How To Care For Today's Car Paint!
One technical issue not often discussed in polishing is heat. Back when we were polishing lacquer, the heat was seen as beneficial to the polishing process. Today's paint is, in essence, plastic; heat is the enemy.
Compounds have come along way from the days of cornstarch and kerosene. They do, however, still contain water, oils, abrasives, and in some cases, solvents -- though, Optimum's Hyper Paint Correction System (HPCS) contains no solvents and 2 times more water then oil. When a manufacturer claims water based it just means there is more water than oils and solvents, not that the solvents aren't existent.
Paint manufacturers agree that 140-150f is the upper heat limit that should be induced from polishing or compounding. Another way of looking at it is as a maximum temperature differential of 80f . This induced heat is unlike that generated by the affects of the sun, a paint booth or the radiant heat from the engine compartment. Heat induced by polishing is very targeted and escalates rapidly. This puts stress on the paint it's not equipped to handle.
Four user controlled actions affect heat generation the most: pressure, pad rotation speed, arm speed and the condition of the pad.
Heating the paint (I'm using the term paint, but in this text it's fully interchangeable with Clear Coat) creates many negatives that are experienced as you're working, and some that show up later.
First and foremost, heat swells the paint . Remember, the paint is essentially plastic. This can actually cause cuts or scratches to be driven further down into the paint.This same heat softens the paint, reducing the effectiveness of the abrasives. Imagine sanding an ice cube vs sanding a marshmallow.
Seen under a microscope paint is like a sponge, and the oils and solvents get pushed into the pores of the paint; often mistaken as a polish acting as a "filler. This oil injection, combined with swelling, conspire to have the same effect as Botox has on skin; temporarily hiding wrinkles, or in our case minor scratches. This effect does not go away as soon as the paint cools down. That injected oil/ solvent mix stays in the matrix of the paint keeping it swollen. Over time it will work it's way back out, returning the paint to it's natural state, this can be as fast as a few days, and up to many months. The injected oils are removed through erosion (for lack of a better term) by water, emulsification by soaps, and evaporation. This is not to be confused with the filling affects of a glaze.
Over the long term this can cause paint failure. All too often we see paint failure as lines on a surface that look like a pass a polisher made a few years back.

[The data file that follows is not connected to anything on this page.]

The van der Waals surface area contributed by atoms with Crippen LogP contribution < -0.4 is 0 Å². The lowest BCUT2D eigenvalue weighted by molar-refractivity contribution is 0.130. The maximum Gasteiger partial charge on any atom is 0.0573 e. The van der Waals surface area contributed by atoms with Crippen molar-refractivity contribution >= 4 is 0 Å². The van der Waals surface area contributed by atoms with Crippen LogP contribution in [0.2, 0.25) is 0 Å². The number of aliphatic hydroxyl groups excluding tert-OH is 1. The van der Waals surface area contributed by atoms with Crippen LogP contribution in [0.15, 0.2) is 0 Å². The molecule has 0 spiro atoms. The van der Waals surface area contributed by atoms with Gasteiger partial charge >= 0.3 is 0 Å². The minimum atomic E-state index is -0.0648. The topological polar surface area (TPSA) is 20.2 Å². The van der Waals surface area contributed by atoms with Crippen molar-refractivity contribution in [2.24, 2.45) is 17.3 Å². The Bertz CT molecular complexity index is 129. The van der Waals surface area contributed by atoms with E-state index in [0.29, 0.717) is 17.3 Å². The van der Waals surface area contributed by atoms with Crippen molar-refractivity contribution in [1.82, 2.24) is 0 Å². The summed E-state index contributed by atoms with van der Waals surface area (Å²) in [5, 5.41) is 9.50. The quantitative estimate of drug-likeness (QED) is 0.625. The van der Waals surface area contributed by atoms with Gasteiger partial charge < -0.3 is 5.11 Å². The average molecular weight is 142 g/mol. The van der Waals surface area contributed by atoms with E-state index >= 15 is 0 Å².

Pad maintenance has a big effect on both their ability to cut , but also heat generation. If your pad is loaded with product, compound or polish residue, and paint residue, the cut of the pad will be reduced and more heat will be generated.
Pad choice has a big effect on heat generation as well. For cutting, a good old fashioned big thick wool pad is actually what runs coolest in most cases on a rotary. There is a lot of air movement in the pad, and on the surface keeping it cool. Where the "old school" pad get its bad rep from is mainly from being misused. Pads overloaded with product and paint residue, user error and poor pad maintenance is why those types of pads aren't highly regarded.
Foam pads on a rotary have been used for many years. Flat pads create lots of drag that translates into heat. For the rotary, waffle pads have been popular for a long time because of the reduction in heat. Again residue control is important, but the pad will generate less heat, while cutting more than a flat pad made of the same foam. A few reasons behind this: first the pad stays cooler; cooler pads translate to better cut. Second, waffle pads have more contact area then flat pads, unless the car is perfectly flat. The pad will conform to the surface better.
On a DA, heat in a pad can come from the tool as much as from the friction of the pad against the paint. The Velcro that holds the pad to the tool is a series of many little hooks, and because of the action of the tool, there is a lot of friction between those hooks, and this can cause a lot of heat, to the point of melting the pad internally.
For the DA, the face, thickness and materials chosen are seemingly limitless. We have various types of wool, foam, felt, micro fiber and hybrid pads, all with highly engineered materials. We also like to vary the thickness of the pads, we carry several different options.
Knowing the science behind a polish is what distinguishes us as car care experts. After learning about ramifications of careless polishing, will you think twice about who takes care of your car? Take it to the experts, take it to us! For more information, call 317.865.7500.
Reference: Yvan Lacroix with David Ghodoussi (Optimum Polymer Technologies), David Patterson (Lake County) , Ron Ketcham and Andrew Kidd (Sherwin Williams).